Lately, I’m all about using vinegar in every way possible. I blame Pinterest. Why am I grooving on vinegar? It’s cheap, non-toxic, and really versatile. When I’m talking about vinegar, I mean plain old white vinegar, otherwise known as “distilled vinegar.” Vinegar is composed mostly of acetic acid and water. It’s one of the mildest acids, and is produced when bacteria act on ethanol during a fermentation process. Don’t try to substitute other kinds of vinegar for these applications – stick with the basic white vinegar. (Did you know that apple cider vinegar is often sold unpasteurized? That’s probably why it’s used in so many health remedies, but also why it’s not something that pregnant women want to consume a lot of).


Here are my favorite baby-friendly vinegar uses:

    • Fabric Softener/Dryer Sheets. I stopped using dryer sheets a few months ago.  They’re loaded with chemicals and leave behind a waxy residue. They might make your towels softer, but they decrease absorbency. Companies like Seventh Generation make much healthier versions, but the most affordable alternative is vinegar. I dump about 3/4 of a cup of vinegar into the fabric softener dispenser of my washing machine (that’s about what it takes to get to the “max fill” line), and find that it does a great job softening our clothes. As an added benefit, it works as a rinsing agent, helping to remove soap from clothing. I was worried everything would smell like vinegar, but it totally doesn’t. I’m hooked. I know I’ll keep using it to wash Bambino’s blankets, sheets, towels, etc.
    • Laminate Floor Cleaner. We just ripped out all our carpets and installed laminate wood floors. I wasn’t sure how to clean them, but my neighbor, whose adorable baby is about to crawl,  found a great non-toxic recipe on Pinterest. I’ve been mixing up this solution: 1 cup vinegar, 1 cup water, 1 cup rubbing alcohol and 2-3 drops of dish soap. Granted, when you mop with this, it’s going to smell like vinegar. To hide that a little bit, you can mix in 10-15 drops of essential oils – I used tangerine, because that’s what I had on hand, but if you want to bump up the vinegar’s antimicrobial properties, you can add lavender essential oil, which also helps fight germs. At my neighbor’s suggestion, I bought a Libman Freedom mop— you can dump in your own cleaning solution, the spray trigger doesn’t require batteries, and it comes with a washable microfiber pad – score. I’ll be sticking with this recipe when I’ve got a baby spending tons of time on the floor.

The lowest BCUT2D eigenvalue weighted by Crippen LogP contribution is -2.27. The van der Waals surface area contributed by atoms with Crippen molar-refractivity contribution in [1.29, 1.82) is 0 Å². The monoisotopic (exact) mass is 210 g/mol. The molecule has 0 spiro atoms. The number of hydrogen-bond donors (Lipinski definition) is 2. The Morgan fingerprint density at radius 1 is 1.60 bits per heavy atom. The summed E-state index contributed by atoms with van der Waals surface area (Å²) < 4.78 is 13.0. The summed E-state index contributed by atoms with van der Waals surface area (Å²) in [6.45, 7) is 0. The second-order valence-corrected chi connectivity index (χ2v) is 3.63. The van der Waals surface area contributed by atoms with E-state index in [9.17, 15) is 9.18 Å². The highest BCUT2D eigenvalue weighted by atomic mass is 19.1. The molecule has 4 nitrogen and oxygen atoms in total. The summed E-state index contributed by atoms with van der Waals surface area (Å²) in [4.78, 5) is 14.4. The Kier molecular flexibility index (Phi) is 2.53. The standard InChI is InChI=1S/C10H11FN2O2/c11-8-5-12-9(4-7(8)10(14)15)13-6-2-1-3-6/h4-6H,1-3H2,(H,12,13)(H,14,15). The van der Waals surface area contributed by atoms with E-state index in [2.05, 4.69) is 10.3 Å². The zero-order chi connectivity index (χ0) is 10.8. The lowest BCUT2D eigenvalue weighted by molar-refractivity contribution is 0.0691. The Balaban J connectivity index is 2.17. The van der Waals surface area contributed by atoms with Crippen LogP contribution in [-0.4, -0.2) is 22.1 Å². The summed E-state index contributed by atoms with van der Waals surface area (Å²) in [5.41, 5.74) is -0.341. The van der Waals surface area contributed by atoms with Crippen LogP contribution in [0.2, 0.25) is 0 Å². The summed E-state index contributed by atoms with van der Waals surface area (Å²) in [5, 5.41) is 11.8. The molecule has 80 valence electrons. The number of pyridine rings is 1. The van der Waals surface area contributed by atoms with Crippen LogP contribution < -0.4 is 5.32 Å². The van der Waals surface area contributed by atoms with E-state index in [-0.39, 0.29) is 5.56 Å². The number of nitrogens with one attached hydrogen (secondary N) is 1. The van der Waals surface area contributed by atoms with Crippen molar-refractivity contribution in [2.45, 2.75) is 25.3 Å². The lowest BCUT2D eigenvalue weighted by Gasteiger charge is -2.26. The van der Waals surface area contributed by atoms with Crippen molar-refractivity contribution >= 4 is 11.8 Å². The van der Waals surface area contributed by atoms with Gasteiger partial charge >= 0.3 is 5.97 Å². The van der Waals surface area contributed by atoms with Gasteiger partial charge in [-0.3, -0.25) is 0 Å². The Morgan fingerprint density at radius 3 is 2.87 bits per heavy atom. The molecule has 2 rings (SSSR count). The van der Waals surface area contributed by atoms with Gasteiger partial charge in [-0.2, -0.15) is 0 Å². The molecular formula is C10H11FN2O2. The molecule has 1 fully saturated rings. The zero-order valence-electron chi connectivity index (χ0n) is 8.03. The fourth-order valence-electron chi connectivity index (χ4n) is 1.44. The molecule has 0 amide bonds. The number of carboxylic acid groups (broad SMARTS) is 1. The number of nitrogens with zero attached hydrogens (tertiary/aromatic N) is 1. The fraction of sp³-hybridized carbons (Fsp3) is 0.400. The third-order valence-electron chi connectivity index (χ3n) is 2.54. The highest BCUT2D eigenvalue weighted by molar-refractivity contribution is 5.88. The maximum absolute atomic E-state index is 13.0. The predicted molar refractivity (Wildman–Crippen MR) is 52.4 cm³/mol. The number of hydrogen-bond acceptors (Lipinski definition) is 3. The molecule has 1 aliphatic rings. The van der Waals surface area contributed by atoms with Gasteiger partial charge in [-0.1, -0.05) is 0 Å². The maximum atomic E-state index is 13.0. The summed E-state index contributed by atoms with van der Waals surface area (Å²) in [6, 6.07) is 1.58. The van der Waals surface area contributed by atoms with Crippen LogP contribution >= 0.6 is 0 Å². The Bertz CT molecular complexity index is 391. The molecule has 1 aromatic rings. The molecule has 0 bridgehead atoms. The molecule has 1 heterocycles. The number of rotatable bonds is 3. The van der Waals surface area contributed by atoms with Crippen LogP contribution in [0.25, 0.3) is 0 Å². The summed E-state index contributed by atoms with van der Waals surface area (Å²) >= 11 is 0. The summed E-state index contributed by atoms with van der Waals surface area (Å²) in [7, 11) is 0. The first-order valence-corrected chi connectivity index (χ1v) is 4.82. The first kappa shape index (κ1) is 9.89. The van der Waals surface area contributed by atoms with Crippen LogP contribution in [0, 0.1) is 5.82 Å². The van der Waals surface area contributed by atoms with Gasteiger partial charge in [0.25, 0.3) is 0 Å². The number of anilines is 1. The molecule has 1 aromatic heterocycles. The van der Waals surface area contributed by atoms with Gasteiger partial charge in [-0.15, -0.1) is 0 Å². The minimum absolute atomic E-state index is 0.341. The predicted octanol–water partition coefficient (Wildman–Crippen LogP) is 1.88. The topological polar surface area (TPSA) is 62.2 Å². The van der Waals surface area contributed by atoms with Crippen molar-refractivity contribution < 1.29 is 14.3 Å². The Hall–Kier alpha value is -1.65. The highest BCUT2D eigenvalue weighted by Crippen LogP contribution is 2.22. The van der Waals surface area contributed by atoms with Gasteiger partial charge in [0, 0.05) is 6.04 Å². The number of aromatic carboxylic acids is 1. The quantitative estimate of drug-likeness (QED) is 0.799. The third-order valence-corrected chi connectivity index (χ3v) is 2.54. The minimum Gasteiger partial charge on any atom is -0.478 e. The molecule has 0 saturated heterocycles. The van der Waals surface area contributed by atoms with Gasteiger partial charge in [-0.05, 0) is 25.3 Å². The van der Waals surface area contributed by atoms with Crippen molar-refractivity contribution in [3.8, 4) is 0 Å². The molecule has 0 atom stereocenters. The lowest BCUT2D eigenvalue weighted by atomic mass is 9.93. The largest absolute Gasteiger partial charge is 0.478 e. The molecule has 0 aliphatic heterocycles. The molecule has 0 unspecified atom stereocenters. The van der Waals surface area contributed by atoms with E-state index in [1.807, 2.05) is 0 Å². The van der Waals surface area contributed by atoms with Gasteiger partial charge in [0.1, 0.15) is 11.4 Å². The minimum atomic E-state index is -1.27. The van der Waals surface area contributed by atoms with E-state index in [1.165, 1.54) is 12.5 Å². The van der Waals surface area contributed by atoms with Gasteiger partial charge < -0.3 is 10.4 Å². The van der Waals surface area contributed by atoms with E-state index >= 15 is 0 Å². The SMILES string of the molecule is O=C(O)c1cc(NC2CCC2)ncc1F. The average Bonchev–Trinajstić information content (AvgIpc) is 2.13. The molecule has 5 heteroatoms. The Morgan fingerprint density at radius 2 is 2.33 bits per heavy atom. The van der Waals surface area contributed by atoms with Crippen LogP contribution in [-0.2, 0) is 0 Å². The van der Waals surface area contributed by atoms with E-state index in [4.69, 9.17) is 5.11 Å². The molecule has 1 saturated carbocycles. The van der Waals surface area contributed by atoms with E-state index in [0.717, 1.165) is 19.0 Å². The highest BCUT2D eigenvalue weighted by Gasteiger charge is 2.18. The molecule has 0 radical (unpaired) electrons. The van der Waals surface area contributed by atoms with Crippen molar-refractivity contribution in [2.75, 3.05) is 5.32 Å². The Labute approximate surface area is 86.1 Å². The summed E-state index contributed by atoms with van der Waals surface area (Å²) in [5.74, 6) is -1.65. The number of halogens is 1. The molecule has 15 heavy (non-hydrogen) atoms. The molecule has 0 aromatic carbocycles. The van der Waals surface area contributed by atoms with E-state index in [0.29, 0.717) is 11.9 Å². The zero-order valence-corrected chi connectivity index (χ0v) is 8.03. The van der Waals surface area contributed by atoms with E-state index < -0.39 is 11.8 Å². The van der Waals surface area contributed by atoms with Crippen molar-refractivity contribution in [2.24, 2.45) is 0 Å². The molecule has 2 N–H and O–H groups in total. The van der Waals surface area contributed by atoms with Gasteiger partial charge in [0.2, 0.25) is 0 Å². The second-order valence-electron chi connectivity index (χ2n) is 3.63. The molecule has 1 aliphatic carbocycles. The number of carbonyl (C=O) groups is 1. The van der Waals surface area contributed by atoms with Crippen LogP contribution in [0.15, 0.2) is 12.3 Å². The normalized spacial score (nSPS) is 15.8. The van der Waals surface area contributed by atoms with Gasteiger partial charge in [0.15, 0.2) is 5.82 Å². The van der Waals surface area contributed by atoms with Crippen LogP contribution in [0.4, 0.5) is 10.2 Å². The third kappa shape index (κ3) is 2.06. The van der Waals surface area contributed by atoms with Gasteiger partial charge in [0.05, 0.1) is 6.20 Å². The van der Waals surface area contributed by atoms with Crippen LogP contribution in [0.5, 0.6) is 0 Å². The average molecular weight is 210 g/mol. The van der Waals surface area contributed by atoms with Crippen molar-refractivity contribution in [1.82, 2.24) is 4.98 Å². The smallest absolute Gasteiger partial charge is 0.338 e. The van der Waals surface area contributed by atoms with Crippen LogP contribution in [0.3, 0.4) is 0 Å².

• Thrush Remedy. I have yet to experience the joys of thrush, but vinegar is a great remedy. Thrush can be treated with a solution of 1 cup water mixed with 1 tablespoon of vinegar. Swab each nipple with a clean cotton ball dipped in the solution after every feeding. You need to treat the yeast in every place it inhabits simultaneously, so you can use the same solution on your baby’s butt after each diaper change, swabbing the area with a cotton ball and then allowing it to air dry.
    • Solving Cloth Diaper Problems. Vinegar is the perfect solution for a wide variety of cloth diapering woes. It reduces ammonia odors, works as a rinsing agent, and keeps stains from setting and colors from running. Your best bet is to slowly add it to your washing routine, starting with about a ½ cup in the rinse cycle. If you have hard water, skip the vinegar, as it can make your diapers stinky when they interact with urine.
    • Bath Toy Cleaner. Bath toys are prone to mold and bacteria growth because they live in a warm, moist environment. To keep them clean, soak toys in a solution of 1 cup of vinegar to 1 gallon of water for ten minutes, and then wipe them down with a sponge. Rinse the toys, and allow to air dry. Vinegar’s anti-bacterial properties at their best!
    • Baby Acne. Babies are usually afflicted with acne in the first month or so after delivery. Baby acne develops because some of the mother’s hormones make it through the placenta. Although it usually clears on its own, it can be treated with a solution of 10 parts water mixed with 1 part vinegar. You’ll want to gently dab it on baby’s face, but go slowly to make sure it doesn’t irritate sensitive skin – probably a good idea to double check with your doctor, too.
    • Diaper Rash Remedy. Diaper rash looks miserable! One method for treating it (if it’s the kind caused by a fungus) is to soak your baby in a vinegar and tea tree oil mixture. Fill an “adult” bathtub with two or three inches of water (enough to submerge the affected areas), and add 1 cup of vinegar and ¼ Tablespoon of tea tree oil. Let your baby soak for ten or twenty minutes, then rinse with clean water and allow to air dry well.
    • Fruit Wash. Pregnant women and babies are both better off staying away from funky bacteria like the kind that some fruits and veggies harbor.  Cooks Illustrated magazine tested four different methods and found that a spray of 1 part vinegar to 4 parts water, followed by a clean water rinse, effectively removed 98% of bacteria from smooth skinned fruit. Such a cheap solution to a potentially nasty problem!

Have you used vinegar in any of these ways? How do you use vinegar at home?